Pairs well with;

Poultry, beef, stews, chili, duck, lamb, goose, strong cheese

Zinfandel

Dry • Medium Bodied

Pairs well with;

Italian food, Spicy stews, chili, lamb, Mexican food, pasta, pizza, strong cheese

Chianti

Very Dry • Medium to Full Bodied

Pairs well with;

Italian food, Pasta, pizza, chicken cacciatore, eggplant parmegiana

Beaujolais

Dry • Light Bodied

Pairs well with;

Appetizers, Thai food, kabobs, sandwiches, seafood, mild cheese

The Whites

Chardonnay

Dry - Very dry • Full Bodied

Pairs well with;

Poultry, ham, Chinese food, sandwiches, lobster, fish, seafood, shellfish, shrimp, pasta, vegetables, and mild cheese

Sauvignon Blanc

Dry • Light to Medium Bodied

Pairs well with;

Appetizers, salad, chicken, fish, seafood, shellfish, ham, Mexican food, strong cheeses, desserts

Pinot Gris/Grigio

Dry • Light to Medium Bodied • Crisp

Pairs well with;

Sandwiches, fish, lobster, pizza, veal, poultry, mild cheese

Riesling

Semi-sweet to Dry • Light Bodied

Pairs well with;

Fruit salad, chicken, pork, fish, Chinese food, shellfish, sushi, sashimi, rabbit, mild and soft cheese, fruity desserts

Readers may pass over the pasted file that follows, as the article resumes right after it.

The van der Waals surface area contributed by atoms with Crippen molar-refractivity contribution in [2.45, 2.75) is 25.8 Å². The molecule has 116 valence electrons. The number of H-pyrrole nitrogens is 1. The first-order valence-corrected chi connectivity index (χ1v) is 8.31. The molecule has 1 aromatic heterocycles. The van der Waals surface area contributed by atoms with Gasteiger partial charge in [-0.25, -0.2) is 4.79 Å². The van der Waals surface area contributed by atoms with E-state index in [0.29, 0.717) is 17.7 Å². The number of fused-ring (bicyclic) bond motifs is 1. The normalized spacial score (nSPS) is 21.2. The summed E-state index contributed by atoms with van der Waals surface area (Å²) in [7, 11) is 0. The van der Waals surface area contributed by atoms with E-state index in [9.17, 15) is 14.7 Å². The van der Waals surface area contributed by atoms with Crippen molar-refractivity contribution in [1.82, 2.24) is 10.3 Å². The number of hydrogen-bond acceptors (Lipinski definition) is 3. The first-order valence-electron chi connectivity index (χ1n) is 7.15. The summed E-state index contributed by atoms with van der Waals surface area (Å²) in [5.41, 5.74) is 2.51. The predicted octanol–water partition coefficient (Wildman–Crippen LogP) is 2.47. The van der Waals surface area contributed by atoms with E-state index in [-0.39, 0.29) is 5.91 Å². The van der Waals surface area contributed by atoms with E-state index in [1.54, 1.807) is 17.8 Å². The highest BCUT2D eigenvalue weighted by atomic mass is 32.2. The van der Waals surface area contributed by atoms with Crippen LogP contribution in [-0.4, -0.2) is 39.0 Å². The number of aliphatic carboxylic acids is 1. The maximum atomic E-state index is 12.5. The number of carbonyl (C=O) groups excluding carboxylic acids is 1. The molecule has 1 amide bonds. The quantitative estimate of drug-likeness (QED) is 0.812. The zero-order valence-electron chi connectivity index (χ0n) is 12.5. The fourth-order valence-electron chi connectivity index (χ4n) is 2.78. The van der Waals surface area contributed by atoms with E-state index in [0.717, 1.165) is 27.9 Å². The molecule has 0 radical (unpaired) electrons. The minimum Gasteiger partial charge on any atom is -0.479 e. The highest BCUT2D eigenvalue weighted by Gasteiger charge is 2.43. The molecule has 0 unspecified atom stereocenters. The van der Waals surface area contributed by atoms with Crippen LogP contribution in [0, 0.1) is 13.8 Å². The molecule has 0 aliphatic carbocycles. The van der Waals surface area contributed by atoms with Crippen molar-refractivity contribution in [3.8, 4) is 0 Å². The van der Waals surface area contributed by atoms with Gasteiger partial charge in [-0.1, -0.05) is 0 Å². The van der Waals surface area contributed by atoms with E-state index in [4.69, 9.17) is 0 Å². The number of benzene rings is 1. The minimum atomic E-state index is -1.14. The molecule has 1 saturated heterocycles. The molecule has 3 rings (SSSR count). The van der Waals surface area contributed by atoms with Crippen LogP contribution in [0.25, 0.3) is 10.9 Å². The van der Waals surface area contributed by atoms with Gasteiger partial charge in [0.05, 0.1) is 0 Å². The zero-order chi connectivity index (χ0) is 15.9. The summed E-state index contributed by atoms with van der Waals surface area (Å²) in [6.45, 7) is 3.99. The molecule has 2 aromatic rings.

Gewurztraminer

Semi-dry • Light to Medium Bodied

Pairs well with;

Poultry, fish, Thai food, BBQ, mild cheese

Champagne

Pairs well with;

Appetizers, fish, lobster, seafood and desserts

A Master Sommelier

Have you ever dreamed of curating an amazing wine list for your dinner party?

Here are some thoughts from a Master Sommelier.

Pick Your Libation Before Your Menu

You can season a dish around the wine (and add salt and/or acid), but it's impossible to do it the other way around!

Offer a Variety

It's great to offer a variety of styles (for example, a dry white, white that is off-dry, a lighter style of red and a full bodied red) as your guests will generally have very different tastes.

You can return full bottles back to where you purchased them if you're afraid of being stuck with too much.

Breaking the Rules

White with fish and red with steak is definitely a generalization!

You want to look at the sauce that is in the dish and the cooking preparation.

The heavier and richer the dish, the heavier and richer the wine.

However, every dish and every vino has its own characteristics, and much can be solved by adding a bit of salt.

For example for a fish dish that you want to serve with tannic full bodied red, adding zest of lemon to the dish can add that necessary acidity.

Don't Focus on Price

There is good quality at every price point (good value for the money).

Whether you're spending $10 or $100 on a bottle, it should represent a great quality/dollar value.

Think Pink (and Noir)